I know. You can’t fashion a self-made man.
That’s the point of the self-making bit; he makes himself.
But, when that man is your son, you like to think you had a hand in the process.
I’m at an age where I have a teen, as do many of my friends.
As I watch the battles between generations—some big, some piddling—I marvel at why it is parents, who were once teens themselves, expect conformity.
I know some adults who never rebelled. Never tested their limits as a teen.
Between you and me, they’re kind of vanilla.
Milquetoast, in fact.
I am not saying I enjoy the battles. But I understand where they come from on the teen end—and it is a desire to find oneself. To say, “This is me. This is not.” With an authority that comes from deep within. Not from a voice that has been calling you to the dinner table for more than a decade.
It is natural for us to want our kids to adopt our values and our lifestyle. It is what we know. It is comforting. It is what we tested and found true.
Somewhere on the West Coast, there is a vegan who meditates and teaches yoga who is praying her son does not move to Texas, work on a ranch and learn to love barbecue.
I’m sure there is a couple on the East Coast who cannot figure out why their daughter did not take to one-piece bathing suits and the Young Republicans club. Who are stymied at their surfing, bikini-wearing progeny. Did I mention she recently introduced them to seitan?
It takes a lot of maturity and self-control to recognize that at a certain point, we do not make the choices anymore. What to have for dinner, who is an acceptable date, whether the lyrics to a song are appropriate.
But we are the parents. Our job description spells out maturity and self-control as prerequisites, no?
Ha. If only.
I learn acceptance as I go.
The military? As a mother, makes me shudder. Worry. Lose sleep. But he finds himself drawn to it.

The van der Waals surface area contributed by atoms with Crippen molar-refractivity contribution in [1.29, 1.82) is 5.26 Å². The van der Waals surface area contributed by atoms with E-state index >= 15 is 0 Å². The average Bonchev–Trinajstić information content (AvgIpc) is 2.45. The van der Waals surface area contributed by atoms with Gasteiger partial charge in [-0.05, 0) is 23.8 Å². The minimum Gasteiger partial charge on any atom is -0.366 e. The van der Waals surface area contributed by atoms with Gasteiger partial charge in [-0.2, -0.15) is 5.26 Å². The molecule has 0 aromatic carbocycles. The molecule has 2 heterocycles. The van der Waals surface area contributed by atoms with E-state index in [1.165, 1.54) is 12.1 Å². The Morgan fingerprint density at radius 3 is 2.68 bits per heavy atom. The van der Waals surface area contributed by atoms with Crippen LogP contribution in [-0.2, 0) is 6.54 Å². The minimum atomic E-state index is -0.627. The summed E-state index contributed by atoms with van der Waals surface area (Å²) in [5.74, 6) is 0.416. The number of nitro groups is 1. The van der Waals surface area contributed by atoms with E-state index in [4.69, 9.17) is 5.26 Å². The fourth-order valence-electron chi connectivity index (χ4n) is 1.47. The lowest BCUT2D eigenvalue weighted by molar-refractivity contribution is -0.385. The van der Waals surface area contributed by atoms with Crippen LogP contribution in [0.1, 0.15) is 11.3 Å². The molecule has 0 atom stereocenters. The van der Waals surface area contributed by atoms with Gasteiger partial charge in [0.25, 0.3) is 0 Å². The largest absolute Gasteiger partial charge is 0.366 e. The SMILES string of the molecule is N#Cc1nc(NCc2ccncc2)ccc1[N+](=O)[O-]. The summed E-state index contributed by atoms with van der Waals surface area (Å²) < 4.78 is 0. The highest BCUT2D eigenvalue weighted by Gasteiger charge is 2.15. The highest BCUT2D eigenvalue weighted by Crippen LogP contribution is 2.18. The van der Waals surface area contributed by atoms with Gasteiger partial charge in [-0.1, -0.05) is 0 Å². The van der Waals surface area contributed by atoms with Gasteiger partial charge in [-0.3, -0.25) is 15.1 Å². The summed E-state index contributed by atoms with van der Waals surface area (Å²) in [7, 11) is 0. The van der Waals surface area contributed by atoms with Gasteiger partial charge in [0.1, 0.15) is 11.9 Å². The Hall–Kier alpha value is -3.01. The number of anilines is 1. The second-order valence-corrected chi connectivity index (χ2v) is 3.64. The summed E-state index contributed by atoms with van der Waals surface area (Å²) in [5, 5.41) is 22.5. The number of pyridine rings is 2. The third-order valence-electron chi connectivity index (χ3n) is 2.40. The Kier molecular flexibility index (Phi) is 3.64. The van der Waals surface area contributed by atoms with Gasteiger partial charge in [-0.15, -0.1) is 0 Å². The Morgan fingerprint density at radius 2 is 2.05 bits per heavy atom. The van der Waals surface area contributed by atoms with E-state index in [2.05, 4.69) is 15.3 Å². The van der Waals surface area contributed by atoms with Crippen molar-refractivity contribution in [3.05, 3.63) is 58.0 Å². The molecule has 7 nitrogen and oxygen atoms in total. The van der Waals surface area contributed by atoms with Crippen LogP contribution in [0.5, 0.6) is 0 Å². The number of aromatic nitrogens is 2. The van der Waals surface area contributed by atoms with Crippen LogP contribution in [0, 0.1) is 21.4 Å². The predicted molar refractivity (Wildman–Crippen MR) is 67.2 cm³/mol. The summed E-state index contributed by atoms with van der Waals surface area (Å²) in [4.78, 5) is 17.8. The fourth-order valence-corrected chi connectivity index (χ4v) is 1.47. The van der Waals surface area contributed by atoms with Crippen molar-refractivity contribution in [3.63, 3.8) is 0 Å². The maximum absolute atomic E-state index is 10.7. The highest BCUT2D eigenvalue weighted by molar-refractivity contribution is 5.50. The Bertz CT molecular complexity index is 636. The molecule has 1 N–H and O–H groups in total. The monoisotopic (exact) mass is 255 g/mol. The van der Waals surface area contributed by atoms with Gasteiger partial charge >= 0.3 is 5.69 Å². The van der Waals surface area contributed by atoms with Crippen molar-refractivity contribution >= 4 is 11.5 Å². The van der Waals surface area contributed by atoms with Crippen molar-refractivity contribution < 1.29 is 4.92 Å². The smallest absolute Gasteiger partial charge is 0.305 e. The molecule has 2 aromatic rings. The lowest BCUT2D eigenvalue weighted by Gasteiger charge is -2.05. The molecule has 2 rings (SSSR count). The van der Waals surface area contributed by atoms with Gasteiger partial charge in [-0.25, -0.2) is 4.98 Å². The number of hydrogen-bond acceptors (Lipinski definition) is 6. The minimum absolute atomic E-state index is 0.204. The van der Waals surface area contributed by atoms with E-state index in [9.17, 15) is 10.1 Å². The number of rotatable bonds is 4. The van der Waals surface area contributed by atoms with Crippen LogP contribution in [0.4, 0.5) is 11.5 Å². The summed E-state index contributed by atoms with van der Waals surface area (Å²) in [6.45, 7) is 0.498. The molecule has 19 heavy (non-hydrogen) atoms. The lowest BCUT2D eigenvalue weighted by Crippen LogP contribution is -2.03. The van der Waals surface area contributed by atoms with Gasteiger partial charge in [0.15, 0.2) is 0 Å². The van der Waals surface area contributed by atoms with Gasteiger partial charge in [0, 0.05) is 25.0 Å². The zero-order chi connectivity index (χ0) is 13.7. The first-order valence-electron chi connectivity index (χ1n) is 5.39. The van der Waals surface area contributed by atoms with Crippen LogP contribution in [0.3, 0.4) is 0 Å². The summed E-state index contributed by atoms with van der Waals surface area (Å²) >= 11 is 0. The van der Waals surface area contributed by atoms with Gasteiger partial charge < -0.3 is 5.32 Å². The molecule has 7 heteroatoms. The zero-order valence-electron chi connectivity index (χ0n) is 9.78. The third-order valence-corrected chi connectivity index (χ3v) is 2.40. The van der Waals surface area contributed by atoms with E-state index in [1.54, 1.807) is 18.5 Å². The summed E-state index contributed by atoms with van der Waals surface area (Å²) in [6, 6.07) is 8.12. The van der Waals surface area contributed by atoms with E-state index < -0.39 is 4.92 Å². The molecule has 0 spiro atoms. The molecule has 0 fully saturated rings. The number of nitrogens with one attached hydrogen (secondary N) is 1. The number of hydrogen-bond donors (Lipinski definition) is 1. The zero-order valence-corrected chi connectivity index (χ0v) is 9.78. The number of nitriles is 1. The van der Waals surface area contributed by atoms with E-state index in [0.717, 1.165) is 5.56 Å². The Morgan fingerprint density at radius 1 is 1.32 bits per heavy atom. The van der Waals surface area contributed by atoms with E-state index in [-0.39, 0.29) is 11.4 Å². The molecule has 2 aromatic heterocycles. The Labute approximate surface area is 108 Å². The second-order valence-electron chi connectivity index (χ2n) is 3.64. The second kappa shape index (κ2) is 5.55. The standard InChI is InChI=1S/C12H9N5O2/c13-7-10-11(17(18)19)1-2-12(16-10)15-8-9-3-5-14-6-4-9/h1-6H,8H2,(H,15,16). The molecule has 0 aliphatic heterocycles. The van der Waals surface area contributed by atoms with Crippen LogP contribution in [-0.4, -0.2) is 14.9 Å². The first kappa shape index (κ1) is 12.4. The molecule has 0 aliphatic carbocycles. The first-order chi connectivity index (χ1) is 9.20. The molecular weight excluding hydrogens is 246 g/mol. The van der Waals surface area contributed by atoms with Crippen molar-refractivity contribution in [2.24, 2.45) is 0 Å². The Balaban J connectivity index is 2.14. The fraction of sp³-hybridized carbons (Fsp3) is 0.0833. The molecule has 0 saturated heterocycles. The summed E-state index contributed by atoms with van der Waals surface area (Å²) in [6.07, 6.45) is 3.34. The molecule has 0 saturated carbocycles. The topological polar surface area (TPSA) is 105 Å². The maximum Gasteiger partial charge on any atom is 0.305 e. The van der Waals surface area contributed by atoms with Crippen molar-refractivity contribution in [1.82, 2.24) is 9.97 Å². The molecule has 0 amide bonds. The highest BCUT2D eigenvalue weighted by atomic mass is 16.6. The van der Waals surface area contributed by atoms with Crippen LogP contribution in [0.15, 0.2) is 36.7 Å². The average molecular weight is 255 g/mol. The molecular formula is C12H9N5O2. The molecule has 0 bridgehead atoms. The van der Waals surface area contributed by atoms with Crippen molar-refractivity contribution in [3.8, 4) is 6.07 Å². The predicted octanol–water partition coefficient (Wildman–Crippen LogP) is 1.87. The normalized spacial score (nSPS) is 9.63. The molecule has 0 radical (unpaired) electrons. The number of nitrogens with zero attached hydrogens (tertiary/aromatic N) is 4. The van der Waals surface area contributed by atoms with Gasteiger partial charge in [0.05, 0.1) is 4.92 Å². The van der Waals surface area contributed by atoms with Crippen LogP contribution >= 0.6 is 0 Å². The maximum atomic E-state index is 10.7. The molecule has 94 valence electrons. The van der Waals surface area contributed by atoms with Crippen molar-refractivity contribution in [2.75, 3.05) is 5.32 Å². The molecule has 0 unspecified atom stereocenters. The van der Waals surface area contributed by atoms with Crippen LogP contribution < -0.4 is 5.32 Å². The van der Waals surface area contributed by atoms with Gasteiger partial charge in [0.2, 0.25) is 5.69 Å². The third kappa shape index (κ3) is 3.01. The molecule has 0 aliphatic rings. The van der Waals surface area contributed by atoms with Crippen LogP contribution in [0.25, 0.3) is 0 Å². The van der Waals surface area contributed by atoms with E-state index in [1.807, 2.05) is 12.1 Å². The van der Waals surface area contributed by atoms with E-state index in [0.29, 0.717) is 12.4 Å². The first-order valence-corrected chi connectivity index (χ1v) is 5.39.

Rap music that makes women sound like property? And stupid property, at that? Hate it. And he knows it. Which is why he likes it. I am counting on this being a phase. He has the smarts to know those lyrics do him no good. He likes them, in part, because I don’t.
Here is the secret I hold close: when my son makes himself over into who and what feels right in his own skin, I will have made my mark.
He may not ever like Sister Hazel’s music or broccoli, but he will have a voice inside him that tells him “People before things” and “Family matters.”
I got to have my say on the important stuff. Better yet, he got to see me live the important stuff.
Did I screw some of it up? Sure.
He has hopefully learned patience along with me, as it is a trait I had to work for later in life.
Truthfully, he has been one of my biggest teachers of patience. I had to learn it or be hurtful to him.
Just as I had a hand in the ingredients that go into this self-made man, he had a hand in shaping me to become who I am today.
I am a better person for it. And so is he.
I think that is what this self-making bit is supposed to be all about anyway.